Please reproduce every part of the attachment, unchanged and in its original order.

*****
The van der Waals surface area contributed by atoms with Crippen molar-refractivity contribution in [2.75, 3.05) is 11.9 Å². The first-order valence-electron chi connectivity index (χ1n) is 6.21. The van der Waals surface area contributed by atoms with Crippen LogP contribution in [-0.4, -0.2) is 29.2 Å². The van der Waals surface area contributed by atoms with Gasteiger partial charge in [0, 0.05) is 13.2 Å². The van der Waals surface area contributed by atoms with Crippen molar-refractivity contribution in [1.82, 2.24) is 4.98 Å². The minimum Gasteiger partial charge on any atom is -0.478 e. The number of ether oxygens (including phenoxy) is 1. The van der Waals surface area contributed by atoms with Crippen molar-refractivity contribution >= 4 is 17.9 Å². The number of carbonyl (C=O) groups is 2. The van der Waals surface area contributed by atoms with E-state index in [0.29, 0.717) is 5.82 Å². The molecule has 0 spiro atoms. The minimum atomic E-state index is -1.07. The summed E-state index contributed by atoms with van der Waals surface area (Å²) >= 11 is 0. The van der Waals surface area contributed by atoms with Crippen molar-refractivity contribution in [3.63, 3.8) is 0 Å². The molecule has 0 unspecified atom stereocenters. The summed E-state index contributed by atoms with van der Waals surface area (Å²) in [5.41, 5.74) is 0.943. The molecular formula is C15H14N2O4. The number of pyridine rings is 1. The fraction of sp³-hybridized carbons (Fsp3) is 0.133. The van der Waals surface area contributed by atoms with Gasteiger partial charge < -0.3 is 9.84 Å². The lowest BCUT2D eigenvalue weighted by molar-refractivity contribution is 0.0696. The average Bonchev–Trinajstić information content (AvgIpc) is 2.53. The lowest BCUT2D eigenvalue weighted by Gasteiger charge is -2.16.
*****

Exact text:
The van der Waals surface area contributed by atoms with Crippen molar-refractivity contribution in [2.75, 3.05) is 11.9 Å². The first-order valence-electron chi connectivity index (χ1n) is 6.21. The van der Waals surface area contributed by atoms with Crippen LogP contribution in [-0.4, -0.2) is 29.2 Å². The van der Waals surface area contributed by atoms with Gasteiger partial charge in [0, 0.05) is 13.2 Å². The van der Waals surface area contributed by atoms with Crippen molar-refractivity contribution in [1.82, 2.24) is 4.98 Å². The minimum Gasteiger partial charge on any atom is -0.478 e. The number of ether oxygens (including phenoxy) is 1. The van der Waals surface area contributed by atoms with Crippen molar-refractivity contribution >= 4 is 17.9 Å². The number of carbonyl (C=O) groups is 2. The van der Waals surface area contributed by atoms with E-state index in [0.29, 0.717) is 5.82 Å². The molecule has 0 spiro atoms. The minimum atomic E-state index is -1.07. The summed E-state index contributed by atoms with van der Waals surface area (Å²) >= 11 is 0. The van der Waals surface area contributed by atoms with Crippen molar-refractivity contribution in [3.63, 3.8) is 0 Å². The molecule has 0 unspecified atom stereocenters. The summed E-state index contributed by atoms with van der Waals surface area (Å²) in [5.41, 5.74) is 0.943. The molecular formula is C15H14N2O4. The number of pyridine rings is 1. The fraction of sp³-hybridized carbons (Fsp3) is 0.133. The van der Waals surface area contributed by atoms with Gasteiger partial charge < -0.3 is 9.84 Å². The lowest BCUT2D eigenvalue weighted by molar-refractivity contribution is 0.0696. The average Bonchev–Trinajstić information content (AvgIpc) is 2.53. The lowest BCUT2D eigenvalue weighted by Gasteiger charge is -2.16.